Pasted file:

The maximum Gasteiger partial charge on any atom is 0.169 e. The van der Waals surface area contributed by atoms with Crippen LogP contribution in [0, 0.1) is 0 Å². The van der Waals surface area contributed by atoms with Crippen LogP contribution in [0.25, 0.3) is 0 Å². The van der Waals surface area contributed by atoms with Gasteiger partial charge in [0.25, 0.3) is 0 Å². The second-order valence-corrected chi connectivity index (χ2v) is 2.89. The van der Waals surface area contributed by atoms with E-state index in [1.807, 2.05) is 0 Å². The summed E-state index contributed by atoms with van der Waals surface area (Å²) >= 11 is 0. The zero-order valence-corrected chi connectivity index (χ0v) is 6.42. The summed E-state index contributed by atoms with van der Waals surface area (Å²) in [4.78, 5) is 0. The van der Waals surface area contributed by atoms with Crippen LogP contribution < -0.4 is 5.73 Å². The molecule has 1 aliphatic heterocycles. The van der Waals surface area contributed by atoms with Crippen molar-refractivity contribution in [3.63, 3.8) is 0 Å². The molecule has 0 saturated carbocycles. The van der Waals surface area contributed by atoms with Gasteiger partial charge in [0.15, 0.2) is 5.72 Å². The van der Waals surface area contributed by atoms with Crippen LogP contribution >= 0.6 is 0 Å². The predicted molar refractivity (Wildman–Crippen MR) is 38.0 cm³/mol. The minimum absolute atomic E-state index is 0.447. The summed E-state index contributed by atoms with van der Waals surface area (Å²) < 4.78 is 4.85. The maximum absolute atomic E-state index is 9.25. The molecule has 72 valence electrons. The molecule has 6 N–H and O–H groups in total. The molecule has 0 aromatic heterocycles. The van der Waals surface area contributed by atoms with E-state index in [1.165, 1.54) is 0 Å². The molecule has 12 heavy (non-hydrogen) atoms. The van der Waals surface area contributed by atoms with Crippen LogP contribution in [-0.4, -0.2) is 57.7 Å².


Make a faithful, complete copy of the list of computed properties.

The maximum Gasteiger partial charge on any atom is 0.169 e. The van der Waals surface area contributed by atoms with Crippen LogP contribution in [0, 0.1) is 0 Å². The van der Waals surface area contributed by atoms with Crippen LogP contribution in [0.25, 0.3) is 0 Å². The van der Waals surface area contributed by atoms with Gasteiger partial charge in [0.25, 0.3) is 0 Å². The second-order valence-corrected chi connectivity index (χ2v) is 2.89. The van der Waals surface area contributed by atoms with E-state index in [1.807, 2.05) is 0 Å². The summed E-state index contributed by atoms with van der Waals surface area (Å²) >= 11 is 0. The zero-order valence-corrected chi connectivity index (χ0v) is 6.42. The summed E-state index contributed by atoms with van der Waals surface area (Å²) in [4.78, 5) is 0. The van der Waals surface area contributed by atoms with Crippen LogP contribution < -0.4 is 5.73 Å². The molecule has 1 aliphatic heterocycles. The van der Waals surface area contributed by atoms with Crippen molar-refractivity contribution in [3.63, 3.8) is 0 Å². The molecule has 0 saturated carbocycles. The van der Waals surface area contributed by atoms with Gasteiger partial charge in [0.15, 0.2) is 5.72 Å². The van der Waals surface area contributed by atoms with Crippen LogP contribution >= 0.6 is 0 Å². The predicted molar refractivity (Wildman–Crippen MR) is 38.0 cm³/mol. The minimum absolute atomic E-state index is 0.447. The summed E-state index contributed by atoms with van der Waals surface area (Å²) < 4.78 is 4.85. The maximum absolute atomic E-state index is 9.25. The molecule has 72 valence electrons. The molecule has 6 N–H and O–H groups in total. The molecule has 0 aromatic heterocycles. The van der Waals surface area contributed by atoms with E-state index in [1.165, 1.54) is 0 Å². The molecule has 12 heavy (non-hydrogen) atoms. The van der Waals surface area contributed by atoms with Crippen LogP contribution in [-0.4, -0.2) is 57.7 Å².